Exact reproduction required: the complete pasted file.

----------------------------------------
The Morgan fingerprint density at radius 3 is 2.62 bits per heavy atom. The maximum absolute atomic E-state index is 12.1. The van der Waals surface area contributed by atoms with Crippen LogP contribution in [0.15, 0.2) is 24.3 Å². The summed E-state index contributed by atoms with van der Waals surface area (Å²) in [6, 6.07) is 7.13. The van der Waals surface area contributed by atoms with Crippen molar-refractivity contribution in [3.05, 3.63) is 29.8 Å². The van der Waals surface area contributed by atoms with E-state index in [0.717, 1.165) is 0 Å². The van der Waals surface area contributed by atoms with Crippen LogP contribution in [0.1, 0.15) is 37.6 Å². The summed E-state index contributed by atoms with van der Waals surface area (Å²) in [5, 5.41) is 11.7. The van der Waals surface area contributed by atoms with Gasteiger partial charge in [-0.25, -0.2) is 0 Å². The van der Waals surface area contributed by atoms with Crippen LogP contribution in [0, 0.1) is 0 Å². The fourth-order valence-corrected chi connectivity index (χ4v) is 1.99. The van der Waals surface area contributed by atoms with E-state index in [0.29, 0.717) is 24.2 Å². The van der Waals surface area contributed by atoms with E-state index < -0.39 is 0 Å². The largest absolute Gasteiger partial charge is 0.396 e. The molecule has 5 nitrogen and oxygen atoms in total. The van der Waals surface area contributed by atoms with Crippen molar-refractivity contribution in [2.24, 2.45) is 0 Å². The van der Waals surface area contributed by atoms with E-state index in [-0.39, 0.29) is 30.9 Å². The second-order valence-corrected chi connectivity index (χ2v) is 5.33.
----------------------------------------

The Morgan fingerprint density at radius 3 is 2.62 bits per heavy atom. The maximum absolute atomic E-state index is 12.1. The van der Waals surface area contributed by atoms with Crippen LogP contribution in [0.15, 0.2) is 24.3 Å². The summed E-state index contributed by atoms with van der Waals surface area (Å²) in [6, 6.07) is 7.13. The van der Waals surface area contributed by atoms with Crippen molar-refractivity contribution in [3.05, 3.63) is 29.8 Å². The van der Waals surface area contributed by atoms with E-state index in [0.717, 1.165) is 0 Å². The van der Waals surface area contributed by atoms with Crippen LogP contribution in [0.1, 0.15) is 37.6 Å². The summed E-state index contributed by atoms with van der Waals surface area (Å²) in [5, 5.41) is 11.7. The van der Waals surface area contributed by atoms with Gasteiger partial charge in [-0.25, -0.2) is 0 Å². The van der Waals surface area contributed by atoms with Crippen LogP contribution in [0, 0.1) is 0 Å². The fourth-order valence-corrected chi connectivity index (χ4v) is 1.99. The van der Waals surface area contributed by atoms with E-state index in [0.29, 0.717) is 24.2 Å². The van der Waals surface area contributed by atoms with E-state index < -0.39 is 0 Å². The largest absolute Gasteiger partial charge is 0.396 e. The molecule has 5 nitrogen and oxygen atoms in total. The van der Waals surface area contributed by atoms with Crippen molar-refractivity contribution in [2.24, 2.45) is 0 Å². The van der Waals surface area contributed by atoms with E-state index in [-0.39, 0.29) is 30.9 Å². The second-order valence-corrected chi connectivity index (χ2v) is 5.33.